This is a work-in-progress list:
Andrews, N., Miller, E., Grant, A., Stowe, J., Osborne, V., & Taylor, B. (2004). Thimerosal exposure in infants and developmental disorders: A retrospective cohort study in the united kingdom does not support a causal association. Pediatrics, 114(3), 584-591.
- Summary: Looking at 109,893 children born between 1988 to 1997, this study investigated whether there was a relationship between the amount of thimerosal that an infant receives via diphtheria-tetanus-whole-cell pertussis (DTP) or diphtheria-tetanus (DT) vaccination at a young age and subsequent neurodevelopmental disorders. Authors concluded that, “with the possible exception of tics, there was no evidence that thimerosal exposure via DTP/DT vaccines causes neurodevelopmental disorders.”
Hviid, A., Stellfeld, M., Wohlfahrt, J., & Melbye, M. (2003). Association between thimerosal-containing vaccine and autism. Journal of the American Medical Association, 290(13), 1763-1766.
- Summary: Population-based cohort study of 467,450 children born in Denmark from 1990 to 1996, comparing children vaccinated with a thimerosal-containing vaccine with children vaccinated with a thimerosal-free formulation of the same vaccine.The risk of autism and other autistic-spectrum disorders did not differ significantly between children vaccinated with thimerosal-containing vaccine and children vaccinated with thimerosal-free vaccine and no evidence of a dose-response association. Conclusion: “The results do not support a causal relationship between childhood vaccination with thimerosal-containing vaccines and development of autistic-spectrum disorders.”
Madsen, K. M., Hviid, A., Vestergaard, M., Schendel, D., Wohlfahrt, J., Thorsen, P., . . . Melbye, M. (2002). A population-based study of measles, mumps, and rubella vaccination and autism. New England Journal of Medicine,347(19), 1477-1482.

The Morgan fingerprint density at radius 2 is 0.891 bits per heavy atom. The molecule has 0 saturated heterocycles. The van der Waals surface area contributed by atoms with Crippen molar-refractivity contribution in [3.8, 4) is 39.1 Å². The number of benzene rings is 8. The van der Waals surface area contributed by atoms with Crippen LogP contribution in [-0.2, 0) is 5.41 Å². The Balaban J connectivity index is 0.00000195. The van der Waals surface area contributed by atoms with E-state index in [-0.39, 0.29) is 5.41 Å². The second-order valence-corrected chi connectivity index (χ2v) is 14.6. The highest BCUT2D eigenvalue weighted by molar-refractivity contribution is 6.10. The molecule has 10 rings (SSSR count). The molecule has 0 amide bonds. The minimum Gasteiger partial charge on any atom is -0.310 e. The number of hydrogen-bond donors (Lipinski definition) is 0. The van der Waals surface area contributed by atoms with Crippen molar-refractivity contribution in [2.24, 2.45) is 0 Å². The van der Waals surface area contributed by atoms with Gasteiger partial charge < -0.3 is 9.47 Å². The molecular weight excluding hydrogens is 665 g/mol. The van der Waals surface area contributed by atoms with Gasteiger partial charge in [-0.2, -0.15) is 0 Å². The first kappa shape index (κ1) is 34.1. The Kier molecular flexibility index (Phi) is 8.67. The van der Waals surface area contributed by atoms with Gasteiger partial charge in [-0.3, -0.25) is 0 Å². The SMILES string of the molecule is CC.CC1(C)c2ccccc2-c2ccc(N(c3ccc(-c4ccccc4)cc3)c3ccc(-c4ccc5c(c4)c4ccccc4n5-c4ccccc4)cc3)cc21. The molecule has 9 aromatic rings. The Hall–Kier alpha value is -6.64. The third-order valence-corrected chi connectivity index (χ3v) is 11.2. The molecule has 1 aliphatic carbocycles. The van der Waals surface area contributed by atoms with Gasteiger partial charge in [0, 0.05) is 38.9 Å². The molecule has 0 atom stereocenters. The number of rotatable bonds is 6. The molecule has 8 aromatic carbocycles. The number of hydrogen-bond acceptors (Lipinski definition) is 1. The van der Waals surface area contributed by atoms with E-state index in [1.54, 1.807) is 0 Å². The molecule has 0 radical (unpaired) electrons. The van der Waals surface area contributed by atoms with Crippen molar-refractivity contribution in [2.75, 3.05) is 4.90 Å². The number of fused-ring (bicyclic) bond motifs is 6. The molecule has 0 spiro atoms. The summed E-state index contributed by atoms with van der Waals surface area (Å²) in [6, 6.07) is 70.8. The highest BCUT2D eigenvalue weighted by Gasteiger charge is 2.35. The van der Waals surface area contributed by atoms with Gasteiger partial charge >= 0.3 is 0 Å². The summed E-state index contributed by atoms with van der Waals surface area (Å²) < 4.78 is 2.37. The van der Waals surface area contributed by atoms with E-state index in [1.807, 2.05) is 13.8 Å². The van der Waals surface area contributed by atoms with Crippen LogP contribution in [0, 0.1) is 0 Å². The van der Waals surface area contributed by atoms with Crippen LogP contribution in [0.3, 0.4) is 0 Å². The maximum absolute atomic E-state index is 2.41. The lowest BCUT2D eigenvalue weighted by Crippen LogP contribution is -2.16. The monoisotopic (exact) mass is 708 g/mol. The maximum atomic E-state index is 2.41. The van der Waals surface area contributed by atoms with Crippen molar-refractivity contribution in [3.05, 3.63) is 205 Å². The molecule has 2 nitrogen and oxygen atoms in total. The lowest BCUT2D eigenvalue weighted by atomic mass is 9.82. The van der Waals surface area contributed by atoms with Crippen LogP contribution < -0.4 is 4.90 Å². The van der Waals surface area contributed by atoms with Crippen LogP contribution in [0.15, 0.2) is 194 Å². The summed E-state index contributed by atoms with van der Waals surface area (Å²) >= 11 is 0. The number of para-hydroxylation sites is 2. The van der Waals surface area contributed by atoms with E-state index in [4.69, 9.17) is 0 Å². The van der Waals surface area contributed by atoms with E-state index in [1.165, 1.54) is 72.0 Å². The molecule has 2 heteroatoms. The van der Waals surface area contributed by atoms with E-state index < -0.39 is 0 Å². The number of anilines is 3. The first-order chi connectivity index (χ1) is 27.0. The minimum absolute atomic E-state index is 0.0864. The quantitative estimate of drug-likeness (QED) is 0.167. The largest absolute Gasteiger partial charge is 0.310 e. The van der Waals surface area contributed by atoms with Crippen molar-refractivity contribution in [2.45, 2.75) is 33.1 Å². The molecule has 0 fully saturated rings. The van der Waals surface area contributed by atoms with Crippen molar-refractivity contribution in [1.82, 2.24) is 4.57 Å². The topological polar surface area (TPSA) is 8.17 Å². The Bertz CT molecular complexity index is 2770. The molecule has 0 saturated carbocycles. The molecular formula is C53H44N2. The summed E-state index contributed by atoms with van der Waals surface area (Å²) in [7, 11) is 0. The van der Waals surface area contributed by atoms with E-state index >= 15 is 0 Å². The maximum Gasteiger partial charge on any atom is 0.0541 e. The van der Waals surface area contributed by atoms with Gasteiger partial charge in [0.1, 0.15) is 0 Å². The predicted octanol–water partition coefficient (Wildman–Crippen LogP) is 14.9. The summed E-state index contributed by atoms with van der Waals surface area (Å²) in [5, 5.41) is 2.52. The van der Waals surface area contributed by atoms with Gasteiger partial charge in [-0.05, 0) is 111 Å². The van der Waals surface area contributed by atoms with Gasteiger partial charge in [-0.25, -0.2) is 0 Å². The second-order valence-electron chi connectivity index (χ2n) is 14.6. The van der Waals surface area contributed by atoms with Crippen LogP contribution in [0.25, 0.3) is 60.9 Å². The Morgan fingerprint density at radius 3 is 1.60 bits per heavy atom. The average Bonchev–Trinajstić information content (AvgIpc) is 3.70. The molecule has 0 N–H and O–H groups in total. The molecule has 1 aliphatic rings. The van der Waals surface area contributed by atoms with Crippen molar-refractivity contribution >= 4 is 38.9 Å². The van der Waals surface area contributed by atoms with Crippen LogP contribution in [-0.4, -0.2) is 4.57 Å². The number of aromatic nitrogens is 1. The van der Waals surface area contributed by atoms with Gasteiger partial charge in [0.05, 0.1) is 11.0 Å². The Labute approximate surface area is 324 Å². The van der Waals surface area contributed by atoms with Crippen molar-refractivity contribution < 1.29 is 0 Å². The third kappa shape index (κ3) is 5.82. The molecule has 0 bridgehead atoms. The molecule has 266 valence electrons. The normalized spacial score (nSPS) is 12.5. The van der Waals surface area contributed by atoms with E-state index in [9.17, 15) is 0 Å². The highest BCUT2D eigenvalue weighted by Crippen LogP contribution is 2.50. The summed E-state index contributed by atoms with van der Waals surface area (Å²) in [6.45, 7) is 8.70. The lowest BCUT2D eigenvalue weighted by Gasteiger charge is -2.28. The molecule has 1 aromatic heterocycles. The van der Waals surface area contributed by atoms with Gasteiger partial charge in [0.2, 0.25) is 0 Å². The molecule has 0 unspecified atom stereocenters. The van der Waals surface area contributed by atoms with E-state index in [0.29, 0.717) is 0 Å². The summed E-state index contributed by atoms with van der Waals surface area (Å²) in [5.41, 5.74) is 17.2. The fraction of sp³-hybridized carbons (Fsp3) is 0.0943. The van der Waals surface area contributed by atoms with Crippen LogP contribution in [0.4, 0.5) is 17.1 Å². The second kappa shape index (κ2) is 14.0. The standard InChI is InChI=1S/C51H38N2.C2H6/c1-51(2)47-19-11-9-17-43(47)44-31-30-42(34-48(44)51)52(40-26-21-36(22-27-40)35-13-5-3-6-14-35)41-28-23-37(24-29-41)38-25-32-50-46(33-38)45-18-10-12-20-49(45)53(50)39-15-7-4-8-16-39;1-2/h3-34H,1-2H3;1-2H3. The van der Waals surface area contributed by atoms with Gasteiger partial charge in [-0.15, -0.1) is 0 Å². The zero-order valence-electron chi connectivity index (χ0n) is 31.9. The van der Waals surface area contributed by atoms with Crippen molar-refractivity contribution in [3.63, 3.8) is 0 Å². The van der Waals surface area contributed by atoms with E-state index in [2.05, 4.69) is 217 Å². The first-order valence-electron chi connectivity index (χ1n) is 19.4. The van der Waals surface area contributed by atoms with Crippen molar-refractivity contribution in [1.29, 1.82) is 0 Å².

- Summary: Using national registries, 537,303 children born between 1991 to 1998 in Denmark were included in retrospective cohort study. Authors concluded: 1) the risk of autism was similar in vaccinated and unvaccinated children, in both age-adjusted and fully adjusted analyses; 2) there was no temporal clustering of cases of autism at any time after immunization; and 3) neither autistic disorder nor other autistic-spectrum disorders were associated with MMR vaccination.
Mrozek-Budzyn, D., Kiełtyka, A., & Majewska, R. (2010). Lack of association between measles-mumps-rubella vaccination and autism in children: A case-control study. Pediatric Infectious Disease Journal, 29(5), 397-400.
- Summary: Study comparing 96 cases of autism with 196 non-autistic children to determine whether there was a relationship between MMR and autism or a difference between MMR and the single measles vaccine for development of autism. Not only was there no association between vaccination and autism, the risk for autism was lower for children who received the combined MMR as compared to the single vaccine.
Smeeth, L., Cook, C., Fombonne, P. E., Heavey, L., Rodrigues, P. L. C., Smith, P. P. G., & Hall, P. A. J. (2004). MMR vaccination and pervasive developmental disorders: A case-control study. Lancet, 364(9438), 963-969.
- Summary: Study compared individuals with pervasive developmental disabilities with those without to see whether there was an association between PDD and vaccination. Conclusion: “We have found no convincing evidence that MMR vaccination increases the risk of autism or other PDDs. No significant association has been found in rigorous studies in a range of different settings.”
Uchiyama, T., Kurosawa, M., & Inaba, Y. (2007). MMR-vaccine and regression in autism spectrum disorders: Negative results presented from japan. Journal of Autism and Developmental Disorders, 37(2), 210-217.
- Summary : 904 Japanese patients (born between 1976 and 1999) diagnosed with autism spectrum disorder were included in the study. Study focused exclusively on patients with “regressive” autism. Conlcusion: “the rate of regression in those who received MMR was not higher than those who did not.”